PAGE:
Tackling “Pests” in the Most Ethical Way Possible

Tackling "Pests" in the Most Ethical Way Possible

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Humans and animals have had to learn to live side by side for generations now. We have had to impose ourselves on many animal’s natural habitats in order to build our own properties and places to live. So it’s important that we are as accommodating as possible with wild creatures who are living alongside us. They’re just looking for a place to live too, after all! What we label “pests” are in fact other living beings who so happen to be treading on our territory. But there are often reasons that they choose your property over others and there are generally simple ways to usher them onto new turf . Here’s a quick run through of animals that are commonly perceived as pests and how to deal with their presence.

Last Resorts

 Let’s start with last resorts. There are certain cases where you may not be able to move certain animals along and they may be causing serious damage to your property or harm to your family and loved ones. Take, for example, a termite infestation that is chewing away at your property. They won’t move on, as they will have a constant supply of food and will remain in place until it has gone. This would essentially mean a constant presence until you are quite literally eaten out of house and home. In these types of cases, you may have to resort to exterminating or eliminating them. Use companies such as NeverPest, who will be able to undertake the work while causing the creatures as little pain and suffering as possible.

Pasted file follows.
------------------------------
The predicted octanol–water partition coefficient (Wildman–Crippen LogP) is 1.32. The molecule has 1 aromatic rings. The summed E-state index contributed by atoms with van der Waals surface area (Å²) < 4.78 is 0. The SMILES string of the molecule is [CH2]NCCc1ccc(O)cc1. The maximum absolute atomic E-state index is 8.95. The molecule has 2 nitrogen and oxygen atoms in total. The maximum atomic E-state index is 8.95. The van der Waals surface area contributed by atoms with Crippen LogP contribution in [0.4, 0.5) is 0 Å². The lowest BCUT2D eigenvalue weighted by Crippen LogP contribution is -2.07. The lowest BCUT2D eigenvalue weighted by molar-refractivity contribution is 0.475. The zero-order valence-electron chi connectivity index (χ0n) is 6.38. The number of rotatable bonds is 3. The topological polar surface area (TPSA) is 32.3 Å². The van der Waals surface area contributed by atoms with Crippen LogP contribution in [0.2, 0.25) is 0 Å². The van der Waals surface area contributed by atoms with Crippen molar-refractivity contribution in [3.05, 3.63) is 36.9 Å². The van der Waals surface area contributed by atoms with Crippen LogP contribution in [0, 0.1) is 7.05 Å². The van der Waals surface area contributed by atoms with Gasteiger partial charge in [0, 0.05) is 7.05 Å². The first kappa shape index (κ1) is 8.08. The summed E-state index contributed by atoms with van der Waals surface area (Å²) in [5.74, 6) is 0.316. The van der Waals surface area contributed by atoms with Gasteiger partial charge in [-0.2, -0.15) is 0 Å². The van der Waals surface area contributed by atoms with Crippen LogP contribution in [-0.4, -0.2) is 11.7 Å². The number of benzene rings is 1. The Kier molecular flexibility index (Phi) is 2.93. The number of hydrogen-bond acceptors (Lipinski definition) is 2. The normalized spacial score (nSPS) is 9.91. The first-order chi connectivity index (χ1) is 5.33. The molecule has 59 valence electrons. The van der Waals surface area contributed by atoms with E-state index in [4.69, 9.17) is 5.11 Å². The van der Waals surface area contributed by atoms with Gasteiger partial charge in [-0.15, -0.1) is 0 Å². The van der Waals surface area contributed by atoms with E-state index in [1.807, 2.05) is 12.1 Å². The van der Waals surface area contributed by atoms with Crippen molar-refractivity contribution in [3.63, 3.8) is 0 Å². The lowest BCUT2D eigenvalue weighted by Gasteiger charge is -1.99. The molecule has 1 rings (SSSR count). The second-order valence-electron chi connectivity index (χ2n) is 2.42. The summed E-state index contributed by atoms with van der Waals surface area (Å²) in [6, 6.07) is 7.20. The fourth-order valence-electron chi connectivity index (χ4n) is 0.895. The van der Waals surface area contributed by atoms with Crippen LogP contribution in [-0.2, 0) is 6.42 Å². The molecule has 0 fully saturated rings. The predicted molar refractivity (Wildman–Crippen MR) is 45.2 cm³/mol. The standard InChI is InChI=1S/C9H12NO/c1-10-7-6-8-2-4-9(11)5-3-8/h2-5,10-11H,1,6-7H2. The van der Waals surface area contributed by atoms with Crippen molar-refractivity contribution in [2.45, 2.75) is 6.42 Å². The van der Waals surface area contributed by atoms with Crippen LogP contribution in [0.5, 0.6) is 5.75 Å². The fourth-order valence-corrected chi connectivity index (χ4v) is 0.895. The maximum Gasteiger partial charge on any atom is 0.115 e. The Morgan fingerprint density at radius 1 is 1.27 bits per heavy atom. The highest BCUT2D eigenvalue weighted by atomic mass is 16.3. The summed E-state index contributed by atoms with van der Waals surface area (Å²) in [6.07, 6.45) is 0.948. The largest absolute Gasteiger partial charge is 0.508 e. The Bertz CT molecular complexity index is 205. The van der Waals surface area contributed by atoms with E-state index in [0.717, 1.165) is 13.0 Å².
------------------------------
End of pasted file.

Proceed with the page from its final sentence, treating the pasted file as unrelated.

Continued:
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 Pigeons

 If you live in any inner-city area, you’ve probably got quite a few pigeons around. What’s more? These birds are social animals so tend to live in flocks. The good news? Pigeons aren’t actually dirty or unclean birds. They have an undue reputation as “vermin” and “filthy”. Did you know that the flocks of feral pigeons that you see on the streets are actually just the offspring of escaped or lost homing pigeons that we bred ourselves? This explains the huge array of colors and feather patterns that you see. Doves are also a member of the pigeon family, so remember that the beautiful doves that people release at weddings and other occasions are just white versions of the animals you see pecking about on the streets. However, if you’re still not fond of these fine feathered beings, you don’t have to turn to the extreme of laying traps or shooting them. If you have pigeons hanging about your property there will be a reason: they are finding a supply of food nearby. Pigeons are fond of seeds, corn and peas. But will eat a whole host of scraps if needs be. So just make sure that you’re not leaving bits and bobs around. If you lay bird seed in your garden, you’ll have to accept that you’ll get a whole array of birds coming to feed. You can’t pick and choose. If there’s no food about, pigeons won’t just perch on your property. It puts them at risk of being caught by predators such as sparrow hawks, peregrine falcons and cats.